The documentation for the build database package cmdlet said it uses LocalDB as the default database. On a whim, I did a quick find on the installed app list. Lo and behold, localdb is part of the pre-installed apps:

Sensitive variables and invoking the Octopus CLI

You can store sensitive variables for GitHub Actions using the secrets functionality. This can be accessed by going to the repository in the GitHub UI, clicking on Settings ➜ Secrets:

A few observations about GitHub Secrets.

  • A secret can only be written once. If you need to update a secret, you have to delete the secret, then recreate it.
  • GitHub Actions will do it's darnedest to prevent you from writing a secret to a log.
  • Accessing Secrets on a PowerShell step is not as straight-forward as bash.

I tripped over that last bullet point. What the syntax ends up looking like is:

 - name: Handoff to Octopus Deploy
      env:
        OCTOPUS_URL: ${{ secrets.OCTOPUS_SERVER_URL }}
        OCTOPUS_API_KEY: ${{ secrets.OCTOPUS_API_KEY }}        
      run: |        
        octo push --package="${env:OUTPUT_FOLDER}\${env:PACKAGE_NAME}.${env:PACKAGE_VERSION}.nupkg" --server="${env:OCTOPUS_URL}" --apiKey="${env:OCTOPUS_API_KEY}" --space="${env:OCTOPUS_SPACE_NAME}"

        octo create-release --project="${env:OCTOPUS_PROJECT_NAME}" --packageVersion="${env:PACKAGE_VERSION}" --releaseNumber="${env:PACKAGE_VERSION}" --server="${env:OCTOPUS_URL}" --apiKey="${env:OCTOPUS_API_KEY}" --space="${env:OCTOPUS_SPACE_NAME}" --deployTo="${env:ENVIRONMENT_NAME}"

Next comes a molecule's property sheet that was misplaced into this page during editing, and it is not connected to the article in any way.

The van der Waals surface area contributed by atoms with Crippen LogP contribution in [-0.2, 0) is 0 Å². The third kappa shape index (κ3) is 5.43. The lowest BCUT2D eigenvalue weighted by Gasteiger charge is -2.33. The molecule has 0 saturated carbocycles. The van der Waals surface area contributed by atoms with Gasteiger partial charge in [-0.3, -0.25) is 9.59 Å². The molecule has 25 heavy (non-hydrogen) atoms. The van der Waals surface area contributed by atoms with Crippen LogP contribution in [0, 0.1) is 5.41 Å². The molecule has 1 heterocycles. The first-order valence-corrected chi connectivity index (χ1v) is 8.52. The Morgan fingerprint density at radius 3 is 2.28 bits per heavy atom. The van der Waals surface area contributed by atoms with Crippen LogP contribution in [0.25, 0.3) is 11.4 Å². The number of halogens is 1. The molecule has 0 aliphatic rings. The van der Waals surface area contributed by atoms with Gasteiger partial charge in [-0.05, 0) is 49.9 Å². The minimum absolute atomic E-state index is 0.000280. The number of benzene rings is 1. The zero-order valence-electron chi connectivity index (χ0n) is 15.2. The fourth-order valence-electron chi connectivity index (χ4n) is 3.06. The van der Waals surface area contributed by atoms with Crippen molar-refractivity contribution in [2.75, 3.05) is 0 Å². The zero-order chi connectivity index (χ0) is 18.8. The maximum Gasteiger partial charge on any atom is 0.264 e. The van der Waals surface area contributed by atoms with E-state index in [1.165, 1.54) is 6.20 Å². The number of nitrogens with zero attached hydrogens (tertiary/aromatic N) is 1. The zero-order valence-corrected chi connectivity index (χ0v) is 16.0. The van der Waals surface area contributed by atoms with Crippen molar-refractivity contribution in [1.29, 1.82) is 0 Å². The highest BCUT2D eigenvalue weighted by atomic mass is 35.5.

Putting it all together

I have all the bits and pieces needed to build the Redgate SQL Change Automation package, push it to Octopus Deploy, and create a release:

name: Package Database

on:
  push:
    branches: 
      - master   

env:  
  PACKAGES_FOLDER: Modules
  OUTPUT_FOLDER: PackagesOutput
  PACKAGE_NAME: OctopusTrident.Redgate.Database
  OCTOPUS_PROJECT_NAME: Redgate - Feature Branch Example  
  OCTOPUS_SPACE_NAME: Target - SQL Server
  ENVIRONMENT_NAME: Dev

jobs:
  build:
    name: Build and Push Database

    runs-on: windows-latest

    steps:
    - uses: actions/checkout@v2

    - name: Set environment variables      
      run: |        
        $versionFromFile = Get-Content versionprefix.md 
        Write-Host "Found $versionFromFile in versionprefix.md"
        $versionNumber = "$versionfromFile.${env:GITHUB_RUN_NUMBER}"
        Write-Host "Setting environment version number to: $versionNumber"

        echo "::set-env name=PACKAGE_VERSION::$versionNumber"        
      shell: powershell

    - name: Install Octopus Tooling
      run: choco install octopustools -y
      shell: powershell

    - name: Make Install Modules Folder
      run: New-Item "$PSScriptRoot\${env:PACKAGES_FOLDER}" -ItemType Directory -Force
      shell: powershell

    - name: Make Packages Output Folder
      run: New-Item "${env:OUTPUT_FOLDER}" -ItemType Directory
      shell: powershell

    - name: Install Redgate Tooling
      run: |
        $LocalModules = "$PSScriptRoot\${env:PACKAGES_FOLDER}"

        Get-PackageProvider NuGet -ForceBootstrap | Out-Null